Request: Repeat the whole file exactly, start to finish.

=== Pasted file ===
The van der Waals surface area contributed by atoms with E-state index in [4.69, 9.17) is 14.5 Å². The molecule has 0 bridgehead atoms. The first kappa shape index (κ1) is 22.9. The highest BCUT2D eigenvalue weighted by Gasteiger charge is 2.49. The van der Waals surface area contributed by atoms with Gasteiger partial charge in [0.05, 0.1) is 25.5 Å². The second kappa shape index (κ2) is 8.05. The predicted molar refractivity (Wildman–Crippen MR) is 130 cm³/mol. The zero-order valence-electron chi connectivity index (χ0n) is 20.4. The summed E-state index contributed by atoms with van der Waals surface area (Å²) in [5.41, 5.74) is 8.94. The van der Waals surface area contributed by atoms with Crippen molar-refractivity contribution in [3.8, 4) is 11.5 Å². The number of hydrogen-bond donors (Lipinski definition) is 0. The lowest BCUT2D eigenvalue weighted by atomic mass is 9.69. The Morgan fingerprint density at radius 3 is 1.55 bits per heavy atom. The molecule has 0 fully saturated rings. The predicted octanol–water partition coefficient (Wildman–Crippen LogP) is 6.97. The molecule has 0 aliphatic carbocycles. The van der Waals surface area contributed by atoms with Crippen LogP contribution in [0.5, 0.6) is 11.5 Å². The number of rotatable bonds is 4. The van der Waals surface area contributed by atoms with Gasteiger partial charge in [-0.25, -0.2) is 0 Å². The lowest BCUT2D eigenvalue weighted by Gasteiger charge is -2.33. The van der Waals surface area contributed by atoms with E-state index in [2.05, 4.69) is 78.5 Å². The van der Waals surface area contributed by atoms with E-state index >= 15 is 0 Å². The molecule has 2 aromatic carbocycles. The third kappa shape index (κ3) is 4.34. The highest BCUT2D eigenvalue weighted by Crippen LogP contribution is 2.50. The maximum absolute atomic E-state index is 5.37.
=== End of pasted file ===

The van der Waals surface area contributed by atoms with E-state index in [4.69, 9.17) is 14.5 Å². The molecule has 0 bridgehead atoms. The first kappa shape index (κ1) is 22.9. The highest BCUT2D eigenvalue weighted by Gasteiger charge is 2.49. The van der Waals surface area contributed by atoms with Gasteiger partial charge in [0.05, 0.1) is 25.5 Å². The second kappa shape index (κ2) is 8.05. The predicted molar refractivity (Wildman–Crippen MR) is 130 cm³/mol. The zero-order valence-electron chi connectivity index (χ0n) is 20.4. The summed E-state index contributed by atoms with van der Waals surface area (Å²) in [5.41, 5.74) is 8.94. The van der Waals surface area contributed by atoms with Crippen molar-refractivity contribution in [3.8, 4) is 11.5 Å². The number of hydrogen-bond donors (Lipinski definition) is 0. The lowest BCUT2D eigenvalue weighted by atomic mass is 9.69. The Morgan fingerprint density at radius 3 is 1.55 bits per heavy atom. The molecule has 0 fully saturated rings. The predicted octanol–water partition coefficient (Wildman–Crippen LogP) is 6.97. The molecule has 0 aliphatic carbocycles. The van der Waals surface area contributed by atoms with Crippen LogP contribution in [0.5, 0.6) is 11.5 Å². The number of rotatable bonds is 4. The van der Waals surface area contributed by atoms with Gasteiger partial charge in [-0.25, -0.2) is 0 Å². The lowest BCUT2D eigenvalue weighted by Gasteiger charge is -2.33. The van der Waals surface area contributed by atoms with E-state index in [2.05, 4.69) is 78.5 Å². The van der Waals surface area contributed by atoms with E-state index >= 15 is 0 Å². The molecule has 2 aromatic carbocycles. The third kappa shape index (κ3) is 4.34. The highest BCUT2D eigenvalue weighted by Crippen LogP contribution is 2.50. The maximum absolute atomic E-state index is 5.37.